How to effectively deal with the tantrum of a child, translated…
The incident happened on the last day of Mimi Chou’s first semester of her first grade year.
The night before, the cat peed on the bed, it was, already very late, we couldn’t, wipe the urine off completely, and, we can’t, take it outside to get dried yet either, and, we can only, try not, to sleep where there’s pee. The next morning, as Mimi Chou lay there and changed into her clothes, she’d, kicked her sweater to the place where the cat peed, and, the pee got onto her sweater; and so, she’d gotten, furious, “Mom, you’d, handed me a sweater with pee on it again! Plus, that’s not the one I wanted to wear today!”
I’d told her, we’d discussed so many times already, I’d asked her to set out her clothes for the next day the night before, but she just, never did, manage it; and we’d made an agreement, that if she’d not done it, and someone had, completed the tasks for her, she shouldn’t, have ANY complaints. Besides, I’d placed her clothes where there wasn’t pee, she’s the one, who’d, kicked it there, that, was how the smell got on, and, before we’d found the time on the weekends, to bring the mattress out to get dried, we can only, be extra careful then.
“Shut up!”, Mimi Chou glared at me.
And so, I’d, kept my lips shut all the way to the school, she’d slowly, patted her sleeves, touched all over her clothes, and, refused, to get off. I’d started, “Do get off now, or, you’re going to have to walk ALL the way to work from my office (about five minutes away).”, she’d continued stalling, I’d, let go of the handbrake, pressed down hard on the gas pedal, she’d hollered, “Stop the car right now!”, I’d remained silent, but still kept on driving.
As I arrived at the office, I’d parked, and, I’d, clocked in to work, went upstairs, my coworkers were already there, she’d not dared, throw her tantrums like she’d done at home, only kept hollering, “You need to take me to school, I’m not walking all that WAY!”, and, as I arrived at the office, the phones started ringing for me, and, it’d seemed to her, that I’d, made up my mind, not taking her to school again, busying myself about.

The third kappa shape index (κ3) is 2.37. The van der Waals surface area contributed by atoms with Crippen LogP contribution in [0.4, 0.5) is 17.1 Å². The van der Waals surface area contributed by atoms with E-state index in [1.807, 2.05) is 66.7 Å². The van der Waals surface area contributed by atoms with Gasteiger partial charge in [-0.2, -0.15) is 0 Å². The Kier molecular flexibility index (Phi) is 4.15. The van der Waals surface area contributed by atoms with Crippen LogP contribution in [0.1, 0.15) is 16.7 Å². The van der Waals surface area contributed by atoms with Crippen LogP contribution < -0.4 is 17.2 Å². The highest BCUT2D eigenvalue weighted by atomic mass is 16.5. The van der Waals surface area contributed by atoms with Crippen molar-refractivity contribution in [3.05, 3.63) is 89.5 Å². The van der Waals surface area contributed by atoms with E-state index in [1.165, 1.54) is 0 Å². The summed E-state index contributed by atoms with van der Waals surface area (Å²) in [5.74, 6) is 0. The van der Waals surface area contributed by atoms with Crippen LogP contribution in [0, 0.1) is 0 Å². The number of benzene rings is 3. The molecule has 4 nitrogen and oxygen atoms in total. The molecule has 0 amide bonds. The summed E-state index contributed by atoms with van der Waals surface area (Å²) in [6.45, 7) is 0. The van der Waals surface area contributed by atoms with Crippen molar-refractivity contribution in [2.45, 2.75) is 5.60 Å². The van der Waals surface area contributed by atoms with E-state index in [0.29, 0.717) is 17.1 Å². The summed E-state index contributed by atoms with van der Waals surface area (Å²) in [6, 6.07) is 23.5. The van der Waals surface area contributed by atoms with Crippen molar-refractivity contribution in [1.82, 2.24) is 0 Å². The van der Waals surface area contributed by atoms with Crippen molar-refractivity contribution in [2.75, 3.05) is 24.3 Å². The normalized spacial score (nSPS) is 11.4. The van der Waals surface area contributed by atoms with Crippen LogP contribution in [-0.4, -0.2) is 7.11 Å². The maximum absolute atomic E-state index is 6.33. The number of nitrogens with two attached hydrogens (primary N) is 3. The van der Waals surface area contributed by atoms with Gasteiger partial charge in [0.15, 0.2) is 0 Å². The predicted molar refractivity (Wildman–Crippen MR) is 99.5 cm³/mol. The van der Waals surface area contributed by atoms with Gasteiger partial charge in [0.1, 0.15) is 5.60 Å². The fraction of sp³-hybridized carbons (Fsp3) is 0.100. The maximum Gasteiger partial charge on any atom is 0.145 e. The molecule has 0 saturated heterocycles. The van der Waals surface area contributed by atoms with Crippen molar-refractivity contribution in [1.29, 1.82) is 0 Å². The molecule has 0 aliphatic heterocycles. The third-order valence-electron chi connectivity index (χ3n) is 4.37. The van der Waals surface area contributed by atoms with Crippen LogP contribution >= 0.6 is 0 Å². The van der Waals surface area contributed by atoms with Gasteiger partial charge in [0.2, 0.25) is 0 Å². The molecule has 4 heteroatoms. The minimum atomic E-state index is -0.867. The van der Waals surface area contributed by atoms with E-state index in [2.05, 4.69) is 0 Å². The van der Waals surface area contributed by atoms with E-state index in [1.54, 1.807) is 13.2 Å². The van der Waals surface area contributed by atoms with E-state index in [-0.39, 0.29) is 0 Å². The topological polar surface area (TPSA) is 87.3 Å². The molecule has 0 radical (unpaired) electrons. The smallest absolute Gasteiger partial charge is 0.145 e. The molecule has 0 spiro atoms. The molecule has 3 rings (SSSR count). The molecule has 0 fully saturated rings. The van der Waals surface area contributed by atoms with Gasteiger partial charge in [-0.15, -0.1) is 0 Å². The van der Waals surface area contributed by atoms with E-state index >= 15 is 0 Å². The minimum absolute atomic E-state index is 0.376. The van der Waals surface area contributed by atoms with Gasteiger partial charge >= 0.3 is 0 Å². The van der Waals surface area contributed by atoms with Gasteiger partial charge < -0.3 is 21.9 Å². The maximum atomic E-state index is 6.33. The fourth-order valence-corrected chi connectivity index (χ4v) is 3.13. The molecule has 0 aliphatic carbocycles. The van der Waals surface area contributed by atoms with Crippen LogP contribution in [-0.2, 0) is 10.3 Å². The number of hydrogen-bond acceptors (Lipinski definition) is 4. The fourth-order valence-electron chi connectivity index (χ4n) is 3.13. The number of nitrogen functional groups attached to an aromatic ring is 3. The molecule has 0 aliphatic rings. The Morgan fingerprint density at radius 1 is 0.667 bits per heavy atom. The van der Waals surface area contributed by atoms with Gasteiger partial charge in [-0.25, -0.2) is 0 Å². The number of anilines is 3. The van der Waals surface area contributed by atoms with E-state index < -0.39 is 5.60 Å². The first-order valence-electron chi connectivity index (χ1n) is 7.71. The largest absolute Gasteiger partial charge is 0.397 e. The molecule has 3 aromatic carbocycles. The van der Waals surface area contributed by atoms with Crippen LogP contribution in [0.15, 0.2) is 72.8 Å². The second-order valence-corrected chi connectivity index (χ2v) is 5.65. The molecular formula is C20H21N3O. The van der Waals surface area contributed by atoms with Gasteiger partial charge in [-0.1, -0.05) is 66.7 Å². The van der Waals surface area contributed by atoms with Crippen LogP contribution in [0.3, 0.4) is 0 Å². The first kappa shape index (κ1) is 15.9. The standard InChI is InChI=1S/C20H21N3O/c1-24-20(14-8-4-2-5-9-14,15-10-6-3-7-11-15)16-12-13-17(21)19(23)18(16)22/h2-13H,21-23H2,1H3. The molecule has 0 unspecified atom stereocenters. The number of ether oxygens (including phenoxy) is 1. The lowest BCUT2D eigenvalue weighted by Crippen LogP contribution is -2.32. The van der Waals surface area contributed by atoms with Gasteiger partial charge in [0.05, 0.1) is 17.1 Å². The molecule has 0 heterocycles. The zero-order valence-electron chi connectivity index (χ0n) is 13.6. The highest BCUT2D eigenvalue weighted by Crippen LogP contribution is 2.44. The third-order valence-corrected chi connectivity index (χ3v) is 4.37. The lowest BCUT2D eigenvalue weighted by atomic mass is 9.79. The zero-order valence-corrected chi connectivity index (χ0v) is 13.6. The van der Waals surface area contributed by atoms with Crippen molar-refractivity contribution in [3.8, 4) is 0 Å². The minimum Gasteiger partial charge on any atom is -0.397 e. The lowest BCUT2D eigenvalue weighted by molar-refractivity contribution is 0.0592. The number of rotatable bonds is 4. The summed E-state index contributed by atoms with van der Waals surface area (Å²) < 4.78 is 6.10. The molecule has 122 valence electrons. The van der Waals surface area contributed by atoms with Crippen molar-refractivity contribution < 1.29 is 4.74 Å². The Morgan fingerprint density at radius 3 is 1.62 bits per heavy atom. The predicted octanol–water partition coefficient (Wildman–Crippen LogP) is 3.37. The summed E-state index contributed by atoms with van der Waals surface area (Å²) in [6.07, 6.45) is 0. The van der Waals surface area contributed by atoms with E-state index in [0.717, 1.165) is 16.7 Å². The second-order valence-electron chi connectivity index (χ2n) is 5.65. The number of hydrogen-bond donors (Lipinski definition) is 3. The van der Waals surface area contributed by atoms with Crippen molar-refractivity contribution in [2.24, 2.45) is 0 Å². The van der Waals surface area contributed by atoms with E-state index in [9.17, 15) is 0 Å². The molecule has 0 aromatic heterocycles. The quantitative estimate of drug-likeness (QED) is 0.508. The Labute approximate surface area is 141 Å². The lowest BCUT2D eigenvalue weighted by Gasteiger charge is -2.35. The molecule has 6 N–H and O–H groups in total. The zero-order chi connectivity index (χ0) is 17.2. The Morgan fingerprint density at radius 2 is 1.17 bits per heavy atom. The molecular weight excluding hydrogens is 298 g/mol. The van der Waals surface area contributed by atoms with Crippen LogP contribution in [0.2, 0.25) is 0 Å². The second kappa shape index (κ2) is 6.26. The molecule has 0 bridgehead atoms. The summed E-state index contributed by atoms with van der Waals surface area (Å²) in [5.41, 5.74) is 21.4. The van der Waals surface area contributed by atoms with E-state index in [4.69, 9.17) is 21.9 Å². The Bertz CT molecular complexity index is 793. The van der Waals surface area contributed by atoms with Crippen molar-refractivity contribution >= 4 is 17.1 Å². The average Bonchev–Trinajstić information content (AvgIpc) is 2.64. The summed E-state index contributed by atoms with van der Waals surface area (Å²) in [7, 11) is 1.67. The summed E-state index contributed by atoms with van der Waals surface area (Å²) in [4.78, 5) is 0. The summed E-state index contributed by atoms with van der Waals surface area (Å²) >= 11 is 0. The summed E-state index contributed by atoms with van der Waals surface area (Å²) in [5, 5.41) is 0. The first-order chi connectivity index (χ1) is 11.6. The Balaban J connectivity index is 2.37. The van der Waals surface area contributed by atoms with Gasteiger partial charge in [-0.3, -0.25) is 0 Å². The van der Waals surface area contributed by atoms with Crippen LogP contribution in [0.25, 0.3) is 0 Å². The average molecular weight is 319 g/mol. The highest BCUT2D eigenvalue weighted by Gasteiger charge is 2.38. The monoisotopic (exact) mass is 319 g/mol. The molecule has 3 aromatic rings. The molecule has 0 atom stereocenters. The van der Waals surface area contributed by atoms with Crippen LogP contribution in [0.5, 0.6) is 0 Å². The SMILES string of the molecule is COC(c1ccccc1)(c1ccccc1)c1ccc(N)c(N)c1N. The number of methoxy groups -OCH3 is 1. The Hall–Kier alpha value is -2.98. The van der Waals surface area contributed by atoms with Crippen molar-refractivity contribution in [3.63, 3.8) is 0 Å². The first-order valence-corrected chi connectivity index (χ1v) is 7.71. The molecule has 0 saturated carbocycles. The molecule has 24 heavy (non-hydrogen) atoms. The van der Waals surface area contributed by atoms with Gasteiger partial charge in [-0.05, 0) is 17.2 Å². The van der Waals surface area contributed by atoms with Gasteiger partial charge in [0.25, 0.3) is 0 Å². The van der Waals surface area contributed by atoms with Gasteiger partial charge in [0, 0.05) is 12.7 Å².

After I’d finished busying around the office, it was past 8:30, she’d become, softened down, said, “Mom, please, do give me one more chance, I shouldn’t have, gotten angry at you.”
And, on the way to school, I’d received a call from her panicky teacher telling me, “Mimi hadn’t arrived yet”, I’d told the teacher, because she got some cat pee on her clothes, she’d gotten mad, that, was why, she’s, late to school.
But I knew well, that this, wasn’t the reason at all. On the way back to the office, I’d started, feeling awe, at my way of handling her temper tantrums in the morning.
But, was I, really too rash on her? Not really. The distance of the gray area between “Child, you can’t take what everybody’s doing for you for granted.” and “Moms need to empathize with the children”, and at that precise moment, there would be a mixture of calm/breakdown/senses/suppressions/explosions/wanting to reason/I don’t care if I have to, blow up the house/I want to reason with you/I no longer care/I don’t want to become too stubborn in thought.
There’s this entanglement in the moment of every single conflict, and, only through constantly reminding ourselves: we need to discuss the matter with the children, to give each other the space, to teach the children that everybody has her/his own emotions, but, also one’s own responsibilities.
So, this mother had, set her foot down, because her child was acting up, and, because the mother stayed strict to her ways, that, was what made the child realized that she shouldn’t have, thrown her temper tantrum, and it was her, who’d, left her shirt on that spot where the cat peed………